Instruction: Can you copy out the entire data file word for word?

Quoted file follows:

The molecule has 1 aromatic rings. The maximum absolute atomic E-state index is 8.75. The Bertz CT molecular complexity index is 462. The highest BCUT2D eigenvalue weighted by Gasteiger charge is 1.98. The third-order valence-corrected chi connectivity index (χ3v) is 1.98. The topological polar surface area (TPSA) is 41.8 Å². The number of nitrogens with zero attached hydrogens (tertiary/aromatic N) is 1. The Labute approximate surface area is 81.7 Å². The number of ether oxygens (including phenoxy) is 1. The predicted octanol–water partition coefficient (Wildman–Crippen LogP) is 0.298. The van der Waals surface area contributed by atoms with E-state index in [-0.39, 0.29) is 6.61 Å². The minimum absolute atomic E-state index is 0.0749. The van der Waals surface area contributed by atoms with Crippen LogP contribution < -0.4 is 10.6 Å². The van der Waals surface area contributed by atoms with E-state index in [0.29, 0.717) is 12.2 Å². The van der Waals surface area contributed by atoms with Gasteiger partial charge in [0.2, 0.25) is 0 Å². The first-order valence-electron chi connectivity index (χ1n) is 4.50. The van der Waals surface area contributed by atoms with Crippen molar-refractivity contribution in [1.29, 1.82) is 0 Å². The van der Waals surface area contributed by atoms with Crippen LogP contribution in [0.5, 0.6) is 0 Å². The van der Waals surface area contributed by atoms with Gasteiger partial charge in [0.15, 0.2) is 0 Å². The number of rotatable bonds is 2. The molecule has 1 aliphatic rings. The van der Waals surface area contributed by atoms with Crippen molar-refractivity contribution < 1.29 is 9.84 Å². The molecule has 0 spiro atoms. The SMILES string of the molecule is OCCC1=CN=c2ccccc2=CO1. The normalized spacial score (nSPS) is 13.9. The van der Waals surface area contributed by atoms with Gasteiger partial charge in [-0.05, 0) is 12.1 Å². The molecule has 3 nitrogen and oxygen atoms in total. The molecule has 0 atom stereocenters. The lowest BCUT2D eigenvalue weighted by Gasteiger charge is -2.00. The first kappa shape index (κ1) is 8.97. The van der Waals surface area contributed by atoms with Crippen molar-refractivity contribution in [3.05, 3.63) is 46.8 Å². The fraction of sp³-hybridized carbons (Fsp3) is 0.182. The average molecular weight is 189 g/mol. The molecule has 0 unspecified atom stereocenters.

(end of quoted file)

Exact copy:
The molecule has 1 aromatic rings. The maximum absolute atomic E-state index is 8.75. The Bertz CT molecular complexity index is 462. The highest BCUT2D eigenvalue weighted by Gasteiger charge is 1.98. The third-order valence-corrected chi connectivity index (χ3v) is 1.98. The topological polar surface area (TPSA) is 41.8 Å². The number of nitrogens with zero attached hydrogens (tertiary/aromatic N) is 1. The Labute approximate surface area is 81.7 Å². The number of ether oxygens (including phenoxy) is 1. The predicted octanol–water partition coefficient (Wildman–Crippen LogP) is 0.298. The van der Waals surface area contributed by atoms with E-state index in [-0.39, 0.29) is 6.61 Å². The minimum absolute atomic E-state index is 0.0749. The van der Waals surface area contributed by atoms with Crippen LogP contribution < -0.4 is 10.6 Å². The van der Waals surface area contributed by atoms with E-state index in [0.29, 0.717) is 12.2 Å². The van der Waals surface area contributed by atoms with Gasteiger partial charge in [0.2, 0.25) is 0 Å². The first-order valence-electron chi connectivity index (χ1n) is 4.50. The van der Waals surface area contributed by atoms with Crippen molar-refractivity contribution in [1.29, 1.82) is 0 Å². The van der Waals surface area contributed by atoms with Crippen LogP contribution in [0.5, 0.6) is 0 Å². The van der Waals surface area contributed by atoms with Gasteiger partial charge in [0.15, 0.2) is 0 Å². The number of rotatable bonds is 2. The molecule has 1 aliphatic rings. The van der Waals surface area contributed by atoms with Crippen molar-refractivity contribution < 1.29 is 9.84 Å². The molecule has 0 spiro atoms. The SMILES string of the molecule is OCCC1=CN=c2ccccc2=CO1. The normalized spacial score (nSPS) is 13.9. The van der Waals surface area contributed by atoms with Gasteiger partial charge in [-0.05, 0) is 12.1 Å². The molecule has 3 nitrogen and oxygen atoms in total. The molecule has 0 atom stereocenters. The lowest BCUT2D eigenvalue weighted by Gasteiger charge is -2.00. The first kappa shape index (κ1) is 8.97. The van der Waals surface area contributed by atoms with Crippen molar-refractivity contribution in [3.05, 3.63) is 46.8 Å². The fraction of sp³-hybridized carbons (Fsp3) is 0.182. The average molecular weight is 189 g/mol. The molecule has 0 unspecified atom stereocenters.